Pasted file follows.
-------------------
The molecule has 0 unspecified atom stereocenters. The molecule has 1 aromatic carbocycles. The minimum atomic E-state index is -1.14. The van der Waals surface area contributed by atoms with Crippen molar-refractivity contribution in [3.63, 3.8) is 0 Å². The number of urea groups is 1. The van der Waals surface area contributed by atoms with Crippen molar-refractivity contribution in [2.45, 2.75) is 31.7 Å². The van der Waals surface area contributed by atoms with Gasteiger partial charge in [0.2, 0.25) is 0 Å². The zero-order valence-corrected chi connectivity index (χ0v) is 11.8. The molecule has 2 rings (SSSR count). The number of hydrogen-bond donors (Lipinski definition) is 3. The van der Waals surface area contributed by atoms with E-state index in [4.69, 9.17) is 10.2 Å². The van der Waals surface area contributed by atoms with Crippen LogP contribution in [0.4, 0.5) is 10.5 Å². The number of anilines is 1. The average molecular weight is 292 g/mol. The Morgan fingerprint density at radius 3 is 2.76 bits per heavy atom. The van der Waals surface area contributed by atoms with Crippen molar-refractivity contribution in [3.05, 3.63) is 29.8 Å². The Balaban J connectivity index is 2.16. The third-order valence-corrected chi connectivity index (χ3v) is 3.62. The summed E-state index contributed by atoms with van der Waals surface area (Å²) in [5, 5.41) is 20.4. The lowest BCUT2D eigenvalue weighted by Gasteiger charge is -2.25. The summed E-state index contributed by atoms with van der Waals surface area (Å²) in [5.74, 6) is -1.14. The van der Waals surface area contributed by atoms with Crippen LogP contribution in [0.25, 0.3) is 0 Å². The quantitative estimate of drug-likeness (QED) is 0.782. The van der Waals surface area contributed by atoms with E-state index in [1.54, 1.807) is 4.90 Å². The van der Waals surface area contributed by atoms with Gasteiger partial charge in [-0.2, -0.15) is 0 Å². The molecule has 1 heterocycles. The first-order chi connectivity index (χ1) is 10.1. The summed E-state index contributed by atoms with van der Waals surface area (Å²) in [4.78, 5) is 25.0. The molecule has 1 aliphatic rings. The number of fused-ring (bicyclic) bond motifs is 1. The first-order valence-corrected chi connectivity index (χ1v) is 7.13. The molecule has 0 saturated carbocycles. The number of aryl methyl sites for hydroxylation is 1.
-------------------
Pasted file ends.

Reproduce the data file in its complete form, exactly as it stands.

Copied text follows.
The molecule has 0 unspecified atom stereocenters. The molecule has 1 aromatic carbocycles. The minimum atomic E-state index is -1.14. The van der Waals surface area contributed by atoms with Crippen molar-refractivity contribution in [3.63, 3.8) is 0 Å². The number of urea groups is 1. The van der Waals surface area contributed by atoms with Crippen molar-refractivity contribution in [2.45, 2.75) is 31.7 Å². The van der Waals surface area contributed by atoms with Gasteiger partial charge in [0.2, 0.25) is 0 Å². The zero-order valence-corrected chi connectivity index (χ0v) is 11.8. The molecule has 2 rings (SSSR count). The number of hydrogen-bond donors (Lipinski definition) is 3. The van der Waals surface area contributed by atoms with E-state index in [4.69, 9.17) is 10.2 Å². The van der Waals surface area contributed by atoms with Crippen LogP contribution in [0.4, 0.5) is 10.5 Å². The number of anilines is 1. The average molecular weight is 292 g/mol. The Morgan fingerprint density at radius 3 is 2.76 bits per heavy atom. The van der Waals surface area contributed by atoms with Crippen molar-refractivity contribution in [3.05, 3.63) is 29.8 Å². The Balaban J connectivity index is 2.16. The third-order valence-corrected chi connectivity index (χ3v) is 3.62. The summed E-state index contributed by atoms with van der Waals surface area (Å²) in [5, 5.41) is 20.4. The lowest BCUT2D eigenvalue weighted by Gasteiger charge is -2.25. The summed E-state index contributed by atoms with van der Waals surface area (Å²) in [5.74, 6) is -1.14. The van der Waals surface area contributed by atoms with Crippen LogP contribution in [0.25, 0.3) is 0 Å². The quantitative estimate of drug-likeness (QED) is 0.782. The van der Waals surface area contributed by atoms with E-state index in [1.54, 1.807) is 4.90 Å². The van der Waals surface area contributed by atoms with Gasteiger partial charge in [-0.2, -0.15) is 0 Å². The molecule has 1 heterocycles. The first-order chi connectivity index (χ1) is 10.1. The summed E-state index contributed by atoms with van der Waals surface area (Å²) in [4.78, 5) is 25.0. The molecule has 1 aliphatic rings. The number of fused-ring (bicyclic) bond motifs is 1. The first-order valence-corrected chi connectivity index (χ1v) is 7.13. The molecule has 0 saturated carbocycles. The number of aryl methyl sites for hydroxylation is 1.